Photography

Flir One Pro

Thermal imaging cameras are fundamentally low-resolution. The thermal core they use can’t pick up a tiny fraction of the number of pixels you get on even a cheap conventional camera sensor, and even models with QVGA (320-by-240) resolution can cost thousands of dollars and are limited to specific professional applications. That’s why Flir, one of the leading companies in thermal imaging, has stuck to an 80-by-60 resolution for its consumer-level Flir One camera phone accessories for years. That’s also what makes the $ 399.99 Flir One Pro stand out. It has a thermal resolution of 160 by 120, quadrupling the number of pixels it can capture. Combined with the ability to measure higher temperatures than the third-generation Flir One or the Flir One Pro LT, the Flir One Pro is by far the most powerful model yet, and our Editors’ Choice.

Design

The Flir One Pro looks more rugged than the slightly rounded, metallic silver-pink Flir One, with a slightly chunky black body and sharper angles that invoke a piece of professional imaging equipment. Despite the blockier look, it’s nearly the same width and height (2.7 by 1.4 inches) as the Flir One, and only a tenth of an inch deeper at 0.6 inches. Unless you have a nearly extinct four-inch-screen phone, the Flir One Pro will likely be narrower than whatever you connect it to.

Whether the version you pick is USB-C, micro USB, or Lightning, the connector sits in the middle of the top panel of the camera. It’s flush with the panel by default, but a mechanical wheel below the connector lets you extend it up to an extra 0.3 inches, so it can work with nearly any phone case. I had no problem connecting the Flir One Pro to a Google Pixel 3 XL even with the phone in a rugged case.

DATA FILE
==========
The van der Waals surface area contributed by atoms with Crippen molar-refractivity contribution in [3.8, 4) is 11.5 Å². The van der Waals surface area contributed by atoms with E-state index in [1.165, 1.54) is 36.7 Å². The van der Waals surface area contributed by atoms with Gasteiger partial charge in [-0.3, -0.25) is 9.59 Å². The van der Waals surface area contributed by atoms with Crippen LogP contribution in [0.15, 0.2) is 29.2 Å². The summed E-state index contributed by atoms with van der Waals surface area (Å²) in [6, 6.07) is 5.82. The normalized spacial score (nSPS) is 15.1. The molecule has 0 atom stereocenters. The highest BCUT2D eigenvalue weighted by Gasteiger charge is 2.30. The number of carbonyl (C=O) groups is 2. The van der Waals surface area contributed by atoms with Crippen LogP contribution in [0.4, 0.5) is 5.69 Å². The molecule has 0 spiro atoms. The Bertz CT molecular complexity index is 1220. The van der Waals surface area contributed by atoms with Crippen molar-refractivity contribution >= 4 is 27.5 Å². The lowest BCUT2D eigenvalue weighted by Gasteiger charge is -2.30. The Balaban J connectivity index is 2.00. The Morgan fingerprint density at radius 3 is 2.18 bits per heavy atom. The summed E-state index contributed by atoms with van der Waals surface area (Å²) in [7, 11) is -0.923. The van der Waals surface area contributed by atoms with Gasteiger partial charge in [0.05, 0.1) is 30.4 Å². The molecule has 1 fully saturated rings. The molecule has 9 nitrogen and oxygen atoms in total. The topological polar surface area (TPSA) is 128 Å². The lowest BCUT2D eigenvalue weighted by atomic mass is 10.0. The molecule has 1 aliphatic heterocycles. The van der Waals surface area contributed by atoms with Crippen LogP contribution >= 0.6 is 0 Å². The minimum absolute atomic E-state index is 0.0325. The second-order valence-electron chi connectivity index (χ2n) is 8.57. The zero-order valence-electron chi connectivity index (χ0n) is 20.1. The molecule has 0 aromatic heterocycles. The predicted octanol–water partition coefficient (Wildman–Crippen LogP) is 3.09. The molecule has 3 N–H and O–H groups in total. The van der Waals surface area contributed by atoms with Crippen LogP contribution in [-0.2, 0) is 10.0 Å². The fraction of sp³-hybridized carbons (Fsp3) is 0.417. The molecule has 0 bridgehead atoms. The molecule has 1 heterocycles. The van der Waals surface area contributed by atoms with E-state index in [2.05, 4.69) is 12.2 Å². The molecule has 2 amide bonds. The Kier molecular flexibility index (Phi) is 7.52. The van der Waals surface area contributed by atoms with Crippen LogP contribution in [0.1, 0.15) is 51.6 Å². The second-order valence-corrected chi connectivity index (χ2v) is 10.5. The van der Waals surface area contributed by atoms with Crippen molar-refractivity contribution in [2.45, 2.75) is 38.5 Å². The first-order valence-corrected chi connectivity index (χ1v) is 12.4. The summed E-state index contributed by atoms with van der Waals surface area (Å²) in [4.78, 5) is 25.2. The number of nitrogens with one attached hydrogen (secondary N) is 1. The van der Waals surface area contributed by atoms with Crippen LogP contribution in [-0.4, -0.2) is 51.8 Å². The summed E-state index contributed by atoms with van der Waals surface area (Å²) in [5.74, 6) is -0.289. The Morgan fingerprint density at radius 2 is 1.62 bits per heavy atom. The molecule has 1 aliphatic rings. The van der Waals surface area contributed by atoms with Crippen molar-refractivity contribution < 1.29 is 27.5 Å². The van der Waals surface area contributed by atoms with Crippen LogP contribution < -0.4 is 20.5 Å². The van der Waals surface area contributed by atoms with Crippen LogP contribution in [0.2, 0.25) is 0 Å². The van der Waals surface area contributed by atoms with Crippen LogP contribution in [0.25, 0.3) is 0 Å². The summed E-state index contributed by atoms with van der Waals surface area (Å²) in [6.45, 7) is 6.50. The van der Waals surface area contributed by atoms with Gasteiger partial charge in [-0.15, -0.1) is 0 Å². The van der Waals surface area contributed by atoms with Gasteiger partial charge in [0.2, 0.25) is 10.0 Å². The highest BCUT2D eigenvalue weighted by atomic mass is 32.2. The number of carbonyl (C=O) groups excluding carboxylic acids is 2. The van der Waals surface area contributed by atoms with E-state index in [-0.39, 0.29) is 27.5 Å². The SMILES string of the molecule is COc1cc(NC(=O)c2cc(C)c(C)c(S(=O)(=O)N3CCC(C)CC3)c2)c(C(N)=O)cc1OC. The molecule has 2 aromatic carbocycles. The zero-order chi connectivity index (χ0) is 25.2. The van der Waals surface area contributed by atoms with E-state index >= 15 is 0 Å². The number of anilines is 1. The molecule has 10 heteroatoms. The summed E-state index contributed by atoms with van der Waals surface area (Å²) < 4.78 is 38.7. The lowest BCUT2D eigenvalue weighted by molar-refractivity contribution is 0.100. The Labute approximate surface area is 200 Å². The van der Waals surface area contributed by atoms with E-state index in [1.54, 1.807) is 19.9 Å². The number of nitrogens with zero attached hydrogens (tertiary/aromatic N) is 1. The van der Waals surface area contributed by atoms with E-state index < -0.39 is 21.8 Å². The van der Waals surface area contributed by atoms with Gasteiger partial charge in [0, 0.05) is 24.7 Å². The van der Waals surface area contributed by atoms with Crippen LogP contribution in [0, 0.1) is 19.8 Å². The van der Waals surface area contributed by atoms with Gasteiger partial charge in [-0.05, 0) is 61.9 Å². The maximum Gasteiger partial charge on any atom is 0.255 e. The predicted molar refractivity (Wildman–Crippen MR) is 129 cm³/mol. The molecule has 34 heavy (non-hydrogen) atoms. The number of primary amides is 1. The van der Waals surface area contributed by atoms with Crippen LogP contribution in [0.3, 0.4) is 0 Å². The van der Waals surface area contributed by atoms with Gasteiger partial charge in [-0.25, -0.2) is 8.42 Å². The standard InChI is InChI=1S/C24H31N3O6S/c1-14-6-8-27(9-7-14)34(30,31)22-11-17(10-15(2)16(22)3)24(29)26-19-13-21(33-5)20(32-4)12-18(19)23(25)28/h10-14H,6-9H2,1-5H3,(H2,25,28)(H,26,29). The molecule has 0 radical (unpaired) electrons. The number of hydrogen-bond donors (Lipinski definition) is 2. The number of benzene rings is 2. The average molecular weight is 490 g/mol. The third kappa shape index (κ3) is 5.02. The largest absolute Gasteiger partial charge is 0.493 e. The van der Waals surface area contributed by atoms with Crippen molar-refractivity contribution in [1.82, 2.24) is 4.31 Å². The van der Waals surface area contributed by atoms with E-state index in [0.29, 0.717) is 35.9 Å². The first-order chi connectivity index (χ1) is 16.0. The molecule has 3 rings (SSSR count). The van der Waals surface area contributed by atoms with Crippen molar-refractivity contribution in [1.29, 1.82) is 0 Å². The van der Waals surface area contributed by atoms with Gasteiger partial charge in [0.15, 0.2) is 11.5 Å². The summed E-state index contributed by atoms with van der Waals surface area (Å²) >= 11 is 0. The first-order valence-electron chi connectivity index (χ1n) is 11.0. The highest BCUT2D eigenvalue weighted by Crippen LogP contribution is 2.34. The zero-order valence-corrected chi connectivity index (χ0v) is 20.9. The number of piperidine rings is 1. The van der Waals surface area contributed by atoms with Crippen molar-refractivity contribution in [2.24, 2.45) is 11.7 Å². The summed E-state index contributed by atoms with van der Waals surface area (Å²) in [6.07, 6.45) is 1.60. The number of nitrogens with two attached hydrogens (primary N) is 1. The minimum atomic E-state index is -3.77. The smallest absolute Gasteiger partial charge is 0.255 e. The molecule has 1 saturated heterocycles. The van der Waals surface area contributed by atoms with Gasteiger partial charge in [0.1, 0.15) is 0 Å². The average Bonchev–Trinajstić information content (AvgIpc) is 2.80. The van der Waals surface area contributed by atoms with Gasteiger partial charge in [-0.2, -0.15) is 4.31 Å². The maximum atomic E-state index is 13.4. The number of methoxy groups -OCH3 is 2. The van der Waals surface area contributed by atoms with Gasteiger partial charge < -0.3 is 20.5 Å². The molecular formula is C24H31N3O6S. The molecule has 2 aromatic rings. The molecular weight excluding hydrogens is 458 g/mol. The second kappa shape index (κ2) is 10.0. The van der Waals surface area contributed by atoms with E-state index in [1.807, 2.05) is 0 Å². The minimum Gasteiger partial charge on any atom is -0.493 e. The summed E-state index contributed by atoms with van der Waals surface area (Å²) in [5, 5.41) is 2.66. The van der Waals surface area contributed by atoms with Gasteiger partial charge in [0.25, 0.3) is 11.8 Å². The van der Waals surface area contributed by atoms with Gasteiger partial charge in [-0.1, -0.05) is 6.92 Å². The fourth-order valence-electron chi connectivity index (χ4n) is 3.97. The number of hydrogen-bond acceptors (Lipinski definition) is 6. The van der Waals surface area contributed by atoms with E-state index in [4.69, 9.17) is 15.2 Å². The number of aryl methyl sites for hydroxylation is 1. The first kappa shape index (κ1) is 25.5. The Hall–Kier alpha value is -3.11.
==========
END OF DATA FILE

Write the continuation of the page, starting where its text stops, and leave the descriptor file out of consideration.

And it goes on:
Flir One Pro

The bottom edge of the Pro holds a power button and a USB-C port for charging with the included USB A-to-C cable (a wall adapter isn’t included). The camera uses its own internal battery rather than running off of your phone, so it has to stay charged to work. Flir says the camera can reach a full charge in 40 minutes and can last up to an hour of thermal imaging. Besides the charging cable, the Flir One Pro comes with a hard, zip-up case for storage.

The front (or back, depending on how you connect it to your phone) panel holds the Flir One Pro’s two cameras, aligned with one on top of the other. One camera is the thermal core, a 160-by-120-resolution sensor that measures heat through infrared emission. This is the heart of the Pro, and one of the most expensive components of the device. The other camera is a conventional 1,440-by-1,080 visual camera, designed to work in tandem with the thermal core to produce photos and videos of much higher resolution than 160 by 120, through Flir’s Multi-Spectral Dynamic Imaging (MSX) feature.